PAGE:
SDG 10 Courses: Reduced Inequalities

During the past years, the international community has made significant efforts to lift people out of poverty. This particularly applies to least developed countries, developing countries and the small island developing states. Nevertheless, many types of inequalities still persist and there are big disparities when it comes to access to health and education services, as well as other social services. The statistics show that children living in the poorest communities in developing countries are three times more likely to die before their fifth birthday, compared to children living in the richest surroundings. Further, many people who face disabilities are five times more likely to face catastrophic health expenditures compared to average people. Women living in rural areas are three times more likely to dies while giving birth compared to women living in urban places. The income inequalities between men and women still persist within households up to 30 per cent and women are more prone to live below 50 per cent of the median income.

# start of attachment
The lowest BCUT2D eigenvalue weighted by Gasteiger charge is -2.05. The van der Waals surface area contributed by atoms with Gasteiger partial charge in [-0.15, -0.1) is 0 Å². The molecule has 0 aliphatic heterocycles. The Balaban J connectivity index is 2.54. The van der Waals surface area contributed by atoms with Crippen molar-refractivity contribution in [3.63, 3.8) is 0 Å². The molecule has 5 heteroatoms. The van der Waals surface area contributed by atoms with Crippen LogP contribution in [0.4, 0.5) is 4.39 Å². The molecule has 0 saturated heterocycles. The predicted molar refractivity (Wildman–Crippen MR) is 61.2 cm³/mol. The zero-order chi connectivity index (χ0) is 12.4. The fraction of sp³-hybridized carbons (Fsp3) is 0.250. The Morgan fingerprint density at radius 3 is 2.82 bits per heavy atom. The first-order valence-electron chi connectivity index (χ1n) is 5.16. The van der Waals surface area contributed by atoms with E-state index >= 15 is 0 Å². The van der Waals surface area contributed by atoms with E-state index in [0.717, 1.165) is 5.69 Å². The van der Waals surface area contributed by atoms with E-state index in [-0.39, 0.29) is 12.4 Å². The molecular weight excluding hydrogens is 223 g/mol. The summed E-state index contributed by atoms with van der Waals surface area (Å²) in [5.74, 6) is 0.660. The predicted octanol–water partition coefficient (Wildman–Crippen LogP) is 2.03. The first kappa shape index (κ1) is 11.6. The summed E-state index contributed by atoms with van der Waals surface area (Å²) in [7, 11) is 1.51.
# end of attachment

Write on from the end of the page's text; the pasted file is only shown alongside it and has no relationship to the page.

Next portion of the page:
The goal is to reduce inequalities within and among countries by 2030. Achieving this goal is very important because inequalities based on sex, age, income, sexual orientation, race, class, ethnicity and opportunity are still very much present in today’s world. Inequalities endanger both economic and social development, destroy people’s confidence and prevents them from escaping poverty. This, consequently, leads to crime, spread of diseases and environmental degradations. Sustainable development cannot be achieved if people are denied access to opportunities and services and if they do not have a chance for a better life. Therefore, despite progress in some areas, inequalities continue to rise in many parts of the world.

To reduce inequalities there is a need for transformative change. Particularly, more efforts need to be made to fully eradicate extreme poverty and hunger. There is a need for more investments in education, health, social protection and decent jobs with a focus on vulnerable communities, youth and migrants. Countries should abandon discriminatory practices, policies and laws and adopt and empower social and economic growth policies. Developing countries should be better represented in decision making processes in global issues so that solutions can be more credible, effective and accountable. Besides that, governments and other actors can work on the promotion of responsible, safe and regular migration by adopting well planned managed policies that target millions of people who abandoned their homes seeking better opportunities because of discrimination, poverty, conflict, lack of opportunities and other factors.

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